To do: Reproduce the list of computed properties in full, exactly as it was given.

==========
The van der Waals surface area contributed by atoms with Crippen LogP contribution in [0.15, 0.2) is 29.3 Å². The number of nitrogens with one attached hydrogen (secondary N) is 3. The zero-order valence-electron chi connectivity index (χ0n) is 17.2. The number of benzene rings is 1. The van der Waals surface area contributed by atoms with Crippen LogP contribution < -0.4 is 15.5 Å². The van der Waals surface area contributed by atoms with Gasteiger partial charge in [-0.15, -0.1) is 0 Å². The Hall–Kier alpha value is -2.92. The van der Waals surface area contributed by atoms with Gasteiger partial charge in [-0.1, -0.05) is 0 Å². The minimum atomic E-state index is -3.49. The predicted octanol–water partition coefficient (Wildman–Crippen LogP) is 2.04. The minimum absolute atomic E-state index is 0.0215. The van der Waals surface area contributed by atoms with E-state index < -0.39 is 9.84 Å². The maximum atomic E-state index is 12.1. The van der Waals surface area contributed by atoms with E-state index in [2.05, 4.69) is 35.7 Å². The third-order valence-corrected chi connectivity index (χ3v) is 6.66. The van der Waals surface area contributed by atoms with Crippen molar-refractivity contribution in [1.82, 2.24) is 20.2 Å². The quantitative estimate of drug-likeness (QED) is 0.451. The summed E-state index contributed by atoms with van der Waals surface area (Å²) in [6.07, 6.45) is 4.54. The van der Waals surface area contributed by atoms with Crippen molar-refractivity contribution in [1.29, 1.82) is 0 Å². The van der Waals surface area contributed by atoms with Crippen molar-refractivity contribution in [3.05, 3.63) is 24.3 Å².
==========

The van der Waals surface area contributed by atoms with Crippen LogP contribution in [0.15, 0.2) is 29.3 Å². The number of nitrogens with one attached hydrogen (secondary N) is 3. The zero-order valence-electron chi connectivity index (χ0n) is 17.2. The number of benzene rings is 1. The van der Waals surface area contributed by atoms with Crippen LogP contribution < -0.4 is 15.5 Å². The van der Waals surface area contributed by atoms with Gasteiger partial charge in [-0.15, -0.1) is 0 Å². The Hall–Kier alpha value is -2.92. The van der Waals surface area contributed by atoms with Gasteiger partial charge in [-0.1, -0.05) is 0 Å². The minimum atomic E-state index is -3.49. The predicted octanol–water partition coefficient (Wildman–Crippen LogP) is 2.04. The minimum absolute atomic E-state index is 0.0215. The van der Waals surface area contributed by atoms with E-state index < -0.39 is 9.84 Å². The maximum atomic E-state index is 12.1. The van der Waals surface area contributed by atoms with E-state index in [2.05, 4.69) is 35.7 Å². The third-order valence-corrected chi connectivity index (χ3v) is 6.66. The van der Waals surface area contributed by atoms with Crippen molar-refractivity contribution in [1.82, 2.24) is 20.2 Å². The quantitative estimate of drug-likeness (QED) is 0.451. The summed E-state index contributed by atoms with van der Waals surface area (Å²) in [6.07, 6.45) is 4.54. The van der Waals surface area contributed by atoms with Crippen molar-refractivity contribution in [1.29, 1.82) is 0 Å². The van der Waals surface area contributed by atoms with Crippen molar-refractivity contribution in [3.05, 3.63) is 24.3 Å².